Trust that others may find this template and the included routines useful in any 1-Wire network related programs/projects.

EDIT: see update template in post 92 below


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One-Wire Devices / Networks Search and Validation Templates revised

Realised that the 1-Wire Network template that I posted yesterday did not include a crc16 routine.

Also reassigned some of the variable aliases so that further variables are re-used and thus keep more of the limited number of variables (28 on X1 chips) free for the main program.

The crc16 is not utilised in the search and validation routines but added for completeness as working with EPROM and EEPROM memory such as DS2406 and DS2433 typically requires crc16 checks as used in example programs for chips posted much earlier in this thread.

Attached are the revised code parts.
Again open the first part in the PE and then open, cut and paste the second part to the bottom to create the full template.


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1-Wire network demo - using keypad LCD and multiple temp sensors

Still experimenting and developing some code for the 1-Wire network.

Clearly it is not possible to create and post code which is immediately useful to all since few will build exactly the same modules that I have constructed.
However, the attached program should provide a lot of examples within a single program.

The program uses parts of the following modules I have posted details on before:
1. Base module (used for a DS18B20 temp sensor plus some message data in EPROM/EEPROM))
2. LCD module (used for the LCD module)
3. Keypad module (used for the keypad entry and the DS18B20 temp sensor)
4. Optionally, the expansion module, if connected is used for a 3rd DS18B20 temp sensor.

The code includes a lot of comments so folks should find the program easy to follow.
The program includes a lot of output (SERTXD) or data to the programming terminal, some of which duplicates data sent to the 1-Wire LCD module so the user can see the steps undertaken.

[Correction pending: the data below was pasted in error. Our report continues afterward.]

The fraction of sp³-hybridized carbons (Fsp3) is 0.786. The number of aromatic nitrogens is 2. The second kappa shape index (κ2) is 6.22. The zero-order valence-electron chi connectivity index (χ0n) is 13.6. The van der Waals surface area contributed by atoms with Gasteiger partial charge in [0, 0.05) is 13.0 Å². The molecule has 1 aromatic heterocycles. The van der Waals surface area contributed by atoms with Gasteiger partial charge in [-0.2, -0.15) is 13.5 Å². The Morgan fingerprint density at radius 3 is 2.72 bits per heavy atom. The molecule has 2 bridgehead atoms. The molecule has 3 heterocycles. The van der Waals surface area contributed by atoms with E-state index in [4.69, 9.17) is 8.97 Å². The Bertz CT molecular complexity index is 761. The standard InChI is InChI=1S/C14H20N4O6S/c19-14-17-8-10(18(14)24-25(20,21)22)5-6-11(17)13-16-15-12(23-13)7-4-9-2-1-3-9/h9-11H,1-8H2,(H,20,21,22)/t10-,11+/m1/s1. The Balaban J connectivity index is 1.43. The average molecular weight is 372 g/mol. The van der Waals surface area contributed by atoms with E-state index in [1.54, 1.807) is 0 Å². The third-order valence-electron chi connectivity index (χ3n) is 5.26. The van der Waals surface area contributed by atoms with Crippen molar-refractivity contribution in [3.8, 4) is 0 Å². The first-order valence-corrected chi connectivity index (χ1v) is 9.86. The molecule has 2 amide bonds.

As posted, the program occupies 4036 (out of 4096) bytes of program space in an X1 PICAXE chip.

The program has been left open which does occupy some further space but improves readability. Removal of some messages to the programming terminal screen and careful optimisation could save quite a lot of program space at the expense of readability.

The attached file has the extension changes so that it can be loaded as a single file.
Just change the .dsn file extension to .bas to open in the programming editor or even in Notepad.

Have fun in a PICAXE world :) :) :)



DS28EA00 1-Wire Temp Sensor

Came across the Maxim DS28EA00 1-Wire temp sensor with dual IO (not that it a new device as the Rev 2 datasheet is from 2009):

Where there are only or predominantly multiple temps sensors used in a 1-Wirenetwork, the use of the chain function will enable easier identification of device serial numbers corresponding to a device location and save on the need to hold a lot of data in EEPROM.

The uSOP package will present some interesting times to use the chip:

Captain Haddock

Senior Member
Some more serials for you, once again all DS18B20's as all I've got
I've just colour coded them all with blobs of nail varnish and written the numbers down beside the codes.


Thanks CH.

The need for some serial numbers has however long passed.
The request was at a time when I was endeavouring to prove the adequacy/correctness of the network device search routine and related crc generation/check routine.